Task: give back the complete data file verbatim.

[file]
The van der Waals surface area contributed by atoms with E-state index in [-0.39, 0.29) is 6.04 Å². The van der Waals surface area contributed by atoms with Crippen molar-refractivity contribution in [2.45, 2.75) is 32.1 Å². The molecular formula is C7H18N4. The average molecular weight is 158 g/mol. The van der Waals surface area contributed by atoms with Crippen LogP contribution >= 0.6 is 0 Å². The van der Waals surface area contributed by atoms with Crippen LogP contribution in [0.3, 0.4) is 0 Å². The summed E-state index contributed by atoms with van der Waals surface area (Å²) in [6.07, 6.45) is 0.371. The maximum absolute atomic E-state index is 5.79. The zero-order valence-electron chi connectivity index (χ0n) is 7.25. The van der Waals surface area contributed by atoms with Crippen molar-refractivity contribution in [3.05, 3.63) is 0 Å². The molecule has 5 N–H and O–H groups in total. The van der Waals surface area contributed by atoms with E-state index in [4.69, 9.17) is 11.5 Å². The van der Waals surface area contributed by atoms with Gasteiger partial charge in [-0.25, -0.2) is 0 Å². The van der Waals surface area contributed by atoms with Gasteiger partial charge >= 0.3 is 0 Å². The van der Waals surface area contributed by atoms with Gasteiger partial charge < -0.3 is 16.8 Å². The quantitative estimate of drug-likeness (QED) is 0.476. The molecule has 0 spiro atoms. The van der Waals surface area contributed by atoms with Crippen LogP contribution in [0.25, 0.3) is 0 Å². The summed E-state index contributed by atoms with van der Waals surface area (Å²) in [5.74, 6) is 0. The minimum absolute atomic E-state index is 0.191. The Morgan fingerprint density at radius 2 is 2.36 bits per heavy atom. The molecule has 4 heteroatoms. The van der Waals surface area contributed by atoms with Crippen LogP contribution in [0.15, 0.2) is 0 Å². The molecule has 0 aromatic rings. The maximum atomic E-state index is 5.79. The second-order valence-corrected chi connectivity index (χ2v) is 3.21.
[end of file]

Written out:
The van der Waals surface area contributed by atoms with E-state index in [-0.39, 0.29) is 6.04 Å². The van der Waals surface area contributed by atoms with Crippen molar-refractivity contribution in [2.45, 2.75) is 32.1 Å². The molecular formula is C7H18N4. The average molecular weight is 158 g/mol. The van der Waals surface area contributed by atoms with Crippen LogP contribution >= 0.6 is 0 Å². The van der Waals surface area contributed by atoms with Crippen LogP contribution in [0.3, 0.4) is 0 Å². The summed E-state index contributed by atoms with van der Waals surface area (Å²) in [6.07, 6.45) is 0.371. The maximum absolute atomic E-state index is 5.79. The zero-order valence-electron chi connectivity index (χ0n) is 7.25. The van der Waals surface area contributed by atoms with Crippen molar-refractivity contribution in [3.05, 3.63) is 0 Å². The molecule has 5 N–H and O–H groups in total. The van der Waals surface area contributed by atoms with E-state index in [4.69, 9.17) is 11.5 Å². The van der Waals surface area contributed by atoms with Gasteiger partial charge in [-0.25, -0.2) is 0 Å². The van der Waals surface area contributed by atoms with Gasteiger partial charge >= 0.3 is 0 Å². The van der Waals surface area contributed by atoms with Gasteiger partial charge < -0.3 is 16.8 Å². The quantitative estimate of drug-likeness (QED) is 0.476. The molecule has 0 spiro atoms. The van der Waals surface area contributed by atoms with Crippen LogP contribution in [0.25, 0.3) is 0 Å². The summed E-state index contributed by atoms with van der Waals surface area (Å²) in [5.74, 6) is 0. The minimum absolute atomic E-state index is 0.191. The Morgan fingerprint density at radius 2 is 2.36 bits per heavy atom. The molecule has 4 heteroatoms. The van der Waals surface area contributed by atoms with Crippen LogP contribution in [0.15, 0.2) is 0 Å². The molecule has 0 aromatic rings. The maximum atomic E-state index is 5.79. The second-order valence-corrected chi connectivity index (χ2v) is 3.21.